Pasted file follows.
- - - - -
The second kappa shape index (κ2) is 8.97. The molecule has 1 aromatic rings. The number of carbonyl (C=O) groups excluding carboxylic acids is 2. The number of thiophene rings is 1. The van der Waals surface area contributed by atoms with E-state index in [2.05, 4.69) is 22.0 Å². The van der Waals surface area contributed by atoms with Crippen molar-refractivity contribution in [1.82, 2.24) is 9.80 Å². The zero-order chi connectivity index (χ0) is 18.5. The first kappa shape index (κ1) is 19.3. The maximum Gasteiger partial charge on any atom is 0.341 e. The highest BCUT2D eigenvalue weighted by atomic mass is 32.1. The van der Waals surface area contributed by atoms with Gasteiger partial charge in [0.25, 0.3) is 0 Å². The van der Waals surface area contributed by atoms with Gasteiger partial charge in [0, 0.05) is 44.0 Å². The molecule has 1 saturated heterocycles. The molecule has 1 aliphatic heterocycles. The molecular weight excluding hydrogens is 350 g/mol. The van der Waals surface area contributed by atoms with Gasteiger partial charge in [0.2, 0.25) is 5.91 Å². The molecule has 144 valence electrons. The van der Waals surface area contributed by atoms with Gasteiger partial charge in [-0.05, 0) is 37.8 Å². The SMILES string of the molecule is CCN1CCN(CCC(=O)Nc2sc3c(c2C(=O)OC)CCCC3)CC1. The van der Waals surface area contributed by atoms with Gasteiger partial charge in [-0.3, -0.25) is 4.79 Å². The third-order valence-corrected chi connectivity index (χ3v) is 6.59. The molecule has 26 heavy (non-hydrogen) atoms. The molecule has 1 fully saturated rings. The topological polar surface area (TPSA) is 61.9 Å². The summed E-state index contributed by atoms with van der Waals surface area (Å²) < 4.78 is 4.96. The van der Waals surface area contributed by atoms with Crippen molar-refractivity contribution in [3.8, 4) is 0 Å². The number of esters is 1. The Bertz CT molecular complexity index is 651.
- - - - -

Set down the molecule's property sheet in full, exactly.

The second kappa shape index (κ2) is 8.97. The molecule has 1 aromatic rings. The number of carbonyl (C=O) groups excluding carboxylic acids is 2. The number of thiophene rings is 1. The van der Waals surface area contributed by atoms with E-state index in [2.05, 4.69) is 22.0 Å². The van der Waals surface area contributed by atoms with Crippen molar-refractivity contribution in [1.82, 2.24) is 9.80 Å². The zero-order chi connectivity index (χ0) is 18.5. The first kappa shape index (κ1) is 19.3. The maximum Gasteiger partial charge on any atom is 0.341 e. The highest BCUT2D eigenvalue weighted by atomic mass is 32.1. The van der Waals surface area contributed by atoms with Gasteiger partial charge in [0.25, 0.3) is 0 Å². The van der Waals surface area contributed by atoms with Gasteiger partial charge in [0, 0.05) is 44.0 Å². The molecule has 1 saturated heterocycles. The molecule has 1 aliphatic heterocycles. The molecular weight excluding hydrogens is 350 g/mol. The van der Waals surface area contributed by atoms with Gasteiger partial charge in [0.2, 0.25) is 5.91 Å². The molecule has 144 valence electrons. The van der Waals surface area contributed by atoms with Gasteiger partial charge in [-0.05, 0) is 37.8 Å². The SMILES string of the molecule is CCN1CCN(CCC(=O)Nc2sc3c(c2C(=O)OC)CCCC3)CC1. The van der Waals surface area contributed by atoms with Gasteiger partial charge in [-0.3, -0.25) is 4.79 Å². The third-order valence-corrected chi connectivity index (χ3v) is 6.59. The molecule has 26 heavy (non-hydrogen) atoms. The molecule has 1 fully saturated rings. The topological polar surface area (TPSA) is 61.9 Å². The summed E-state index contributed by atoms with van der Waals surface area (Å²) < 4.78 is 4.96. The van der Waals surface area contributed by atoms with Crippen molar-refractivity contribution in [3.8, 4) is 0 Å². The number of esters is 1. The Bertz CT molecular complexity index is 651.